The housing recession brought more pain in September as mortgage lenders,companies and real estate firms generated more than a third of the 71,739 monthly job cuts, reports outplacement consultancy Challenger Gray & Christmas Inc.
But there’s more to it than a shrinking base of real estate professionals. With nearly 130,000services jobs cut so far this year, real estate experts say office-using demand is softening.
The financial industry has been the hardest hit by layoffs among the major industries, with 69,664 or 54% of this year’s financial layoffs occurring at mortgage and subprime lending institutions. Challenger Gray & Christmas counts mortgage firms within the financial sector.
“Financial firms cannot cut their payrolls fast enough, especially in the mortgage lending sector,” says John A. Challenger, CEO of Challenger Gray & Christmas, in a monthly summary of layoffs published earlier today. “The heaviest job cutting has occurred over the last two months as the bottom suddenly fell out from the mortgage and subprime markets.”
The pace of layoffs has actually declined compared with 2006. Overall September job cuts, for example, registered 9.7% below the six-month high of 79,459 in August. Job losses were also 28.5% lower than September a year ago when employers announced 100,315 layoffs. Year to date, employers have cut 587,594 jobs, or 8.1% fewer than the 639,229 cuts announced through this point a year ago.
The volume of overall year-over-year cuts may have declined, but layoffs have clearly accelerated among professions with close ties to the housing industry. Job cuts in the financial, construction and real estate sectors generated 97,509, or 16.6%, of this year’s 587,594 layoffs. By contrast, these three sectors represented less than 2% of job cuts for the first nine months of 2006.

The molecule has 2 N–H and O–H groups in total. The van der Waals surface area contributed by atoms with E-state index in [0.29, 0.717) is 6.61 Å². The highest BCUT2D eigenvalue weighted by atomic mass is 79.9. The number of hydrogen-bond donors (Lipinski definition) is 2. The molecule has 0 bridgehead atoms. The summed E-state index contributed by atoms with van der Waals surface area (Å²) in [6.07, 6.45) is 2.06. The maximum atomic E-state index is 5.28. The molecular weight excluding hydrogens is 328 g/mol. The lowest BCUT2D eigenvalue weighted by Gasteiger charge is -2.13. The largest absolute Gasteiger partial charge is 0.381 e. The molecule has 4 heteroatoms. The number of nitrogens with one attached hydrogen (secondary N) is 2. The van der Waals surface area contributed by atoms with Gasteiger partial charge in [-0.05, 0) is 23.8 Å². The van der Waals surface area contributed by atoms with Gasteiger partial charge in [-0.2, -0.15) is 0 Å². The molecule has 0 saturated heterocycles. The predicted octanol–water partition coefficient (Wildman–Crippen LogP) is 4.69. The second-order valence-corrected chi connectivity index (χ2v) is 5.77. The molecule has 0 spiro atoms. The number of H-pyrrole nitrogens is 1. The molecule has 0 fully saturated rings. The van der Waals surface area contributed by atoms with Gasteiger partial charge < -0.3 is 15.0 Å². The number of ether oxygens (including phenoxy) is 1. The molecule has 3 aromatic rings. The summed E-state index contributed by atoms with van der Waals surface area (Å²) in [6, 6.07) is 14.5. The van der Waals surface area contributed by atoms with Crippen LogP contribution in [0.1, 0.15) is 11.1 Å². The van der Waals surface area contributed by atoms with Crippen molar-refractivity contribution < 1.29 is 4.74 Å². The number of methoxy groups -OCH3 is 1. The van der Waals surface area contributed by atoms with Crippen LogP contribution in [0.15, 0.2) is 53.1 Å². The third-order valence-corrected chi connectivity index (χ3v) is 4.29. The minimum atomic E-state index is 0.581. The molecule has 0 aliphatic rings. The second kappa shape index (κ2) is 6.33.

A ripple effect from a shrinking job base in financial services is slowing office absorption. National office vacancy leveled out at 13% in the third quarter after 13 consecutive quarterly declines, reports Grubb & Ellis.
Another troubling sign: The volume of space available for sublease increased for the first time in five years to 77 million sq. ft., up from 73 million sq. ft. in the previous quarter. That up-tick suggests that layoffs have curtailed demand for new space, says Robert Bach, senior vice president of research at Grubb & Ellis in.
“It’s pretty evident to me that the layoffs we’re seeing in the financial services sector are beginning to have an impact on the office market,” Bach says. “The question is, how much deeper will that go? How many more layoffs will we see, and over what time period?”
Given continued depreciation in home prices and mounting residential foreclosures, Challenger predicts that layoffs will cut deeper for a while. “Even if the worst of the crisis is over, as some are saying, we could continue to see heavy job cuts in the financial sector through the end of the year,” he notes in the new report.
“Additionally, we are seeing housing-related job cuts spread to other industries such as insurance, consumer product companies and retailers,” he adds.
While the totals are still small, Challenger Gray & Christmas has tracked 1,900 housing-related layoffs atso far this year, with another 1,215 job cuts in consumer products and 985 in retail.
Diane Swonk, chief economist at Mesirow Financial, says the concentration of layoffs in mortgage lending, construction and real estate shows that most of this year’s downturn has been contained within the housing industry. “So far, the economy outside of housing has weathered the subprime crisis relatively well,” she says.
Even so, Swonk agrees with Challenger that the housing slump may drag down more sectors in the coming months. Says Swonk: “The dust has yet to fully settle.”